Over two-thirds of FWMoA's permanent collection are works on paper: prints, drawings, photographs, and watercolor representing three centuries and hundreds of makers and mediums. Much of this collection is housed in the Print and Drawing Study Center, a hybrid gallery and research center open to the public.
The history of American printmaking stretches over the last three centuries and is as vibrant as any other medium in the visual arts. However, full appreciation of the fine art print has long been clouded by confusion, which may stem from the print-making process and delicacies and complexities of the medium itself. To demystify all of this and open everyone's eyes to the rich and engaging realm of prints and printmaking, the Fort Wayne Museum of Art has created a center through which the public can explore the many dimensions of prints, their makers, and their processes.
The PDSC allows members of the community to interact with works on paper that may not be on current public view. Studying a work up close, without a glass barrier, is an entirely different experience than many have in the traditional gallery setting.
The PDSC at FWMoA is a catalyst for educational opportunities not only for veteran professionals, but for first-time visitors as well. Everything from college and university class visits, to guided tours, to individual appointments for research is possible in the Center.
The Print & Drawing Study Center is open to the public Tuesday - Friday 11:00am - 3:00pm or by appointment. Contact Sachi Yanari-Rizzo at 260.422.6467, ext. 336 or firstname.lastname@example.org to schedule a visit.
Please note that the PDSC's doors, just off the main galleries, remain closed at all times to maintain humidity and temperature standards that keep works on paper safe. These closed doors are unlocked during the PDSC's open hours, and we encourage you to visit this unique museum resource during those times.
Print Room Talks // Third Wednesday of the month at 2pm // Free with museum admission
Meet in the Print and Drawing Study Center to learn more about the art and processes of different time periods through a close-up study of different types of prints and drawings. Print Room Talks are led by Curator of Prints and Drawings Sachi Yanari-Rizzo, and are free with museum admission.
April 18: Artists in France
Attracting a diverse, international group of minds, Paris in the late 19th through the early 20th century became a center for avant-garde ideas in art. By observing the world around them, artists found their subjects in the city and its environs, its people, and their leisure activities. Among the artists whose work we will view and discuss will be Edouard Manet, Henri Matisse, and Henri de Toulouse-Lautrec.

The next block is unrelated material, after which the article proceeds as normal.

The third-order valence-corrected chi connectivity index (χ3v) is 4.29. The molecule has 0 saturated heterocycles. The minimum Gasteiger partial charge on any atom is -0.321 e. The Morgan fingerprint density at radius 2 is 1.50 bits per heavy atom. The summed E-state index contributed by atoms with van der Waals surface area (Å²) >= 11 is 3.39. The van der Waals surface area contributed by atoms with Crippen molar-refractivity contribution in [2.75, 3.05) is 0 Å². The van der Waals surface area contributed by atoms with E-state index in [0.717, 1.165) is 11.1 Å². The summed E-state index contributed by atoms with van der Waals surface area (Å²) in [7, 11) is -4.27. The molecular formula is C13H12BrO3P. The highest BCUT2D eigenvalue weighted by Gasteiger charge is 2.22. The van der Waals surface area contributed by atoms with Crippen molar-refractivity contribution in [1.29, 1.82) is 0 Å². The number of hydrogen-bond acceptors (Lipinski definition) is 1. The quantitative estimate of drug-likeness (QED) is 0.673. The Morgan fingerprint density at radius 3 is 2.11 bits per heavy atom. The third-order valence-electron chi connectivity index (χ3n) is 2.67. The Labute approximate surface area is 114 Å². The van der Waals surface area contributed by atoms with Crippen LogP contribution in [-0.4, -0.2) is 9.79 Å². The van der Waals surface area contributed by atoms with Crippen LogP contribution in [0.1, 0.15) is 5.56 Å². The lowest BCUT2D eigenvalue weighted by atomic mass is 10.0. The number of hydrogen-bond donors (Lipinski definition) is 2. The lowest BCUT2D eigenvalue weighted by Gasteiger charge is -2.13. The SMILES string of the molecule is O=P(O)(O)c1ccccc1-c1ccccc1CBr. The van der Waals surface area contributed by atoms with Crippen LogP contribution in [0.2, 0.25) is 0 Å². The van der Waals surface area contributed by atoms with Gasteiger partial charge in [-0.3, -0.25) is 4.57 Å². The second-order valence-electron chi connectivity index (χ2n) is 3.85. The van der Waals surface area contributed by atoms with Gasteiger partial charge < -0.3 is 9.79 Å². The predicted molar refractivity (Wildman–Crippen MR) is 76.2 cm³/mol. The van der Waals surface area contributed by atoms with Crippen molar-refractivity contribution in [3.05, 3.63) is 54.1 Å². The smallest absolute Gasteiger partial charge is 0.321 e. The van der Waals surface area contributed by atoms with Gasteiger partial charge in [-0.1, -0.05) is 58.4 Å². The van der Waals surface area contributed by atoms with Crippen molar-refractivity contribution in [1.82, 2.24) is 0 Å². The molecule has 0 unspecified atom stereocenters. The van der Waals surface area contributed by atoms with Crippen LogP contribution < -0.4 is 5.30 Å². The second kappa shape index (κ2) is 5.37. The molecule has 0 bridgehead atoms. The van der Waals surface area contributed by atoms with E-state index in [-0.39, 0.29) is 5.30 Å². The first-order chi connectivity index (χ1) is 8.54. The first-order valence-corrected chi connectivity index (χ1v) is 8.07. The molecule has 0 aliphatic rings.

May 16: Japanese Woodblock Prints
The flowering of Japanese woodblock prints occurred during the Edo Period (1603-1868). The artists drew their subjects from literature, kabuki theater, the countryside, and nature reflecting the panorama of pleasurable activities that the citizens of Edo enjoyed in their daily lives. Receiving less attention were the Japanese printmakers who continued to work into the mid-20th century in Japan and here in the U.S. Featured in this talk will include works by Andō Hiroshige, Utagawa Kunisada, Junichiro Sekino, Hiroshi Yoshida, and Roger Shimomura.
June 20: Expressionism in Germany
German cities, like Berlin and Dresden, were hubs of innovative art activity, especially between the World Wars. Many of the artists have been grouped together for their expressionistic impulses. The artists attempted to give insight into deeply personal experiences and feelings often times through the use of exaggerated or distorted form. Discussion will involve artists Max Beckmann, Erich Heckel, and Käthe Kollwitz, among others.
The images shown on our website represent notable selections from our permanent collection of art. These works of art may or may not be on physical display at FWMoA, although some are shown from time to time, depending on our curatorial intent. Please visit the Exhibitions page to see what’s on display in our galleries.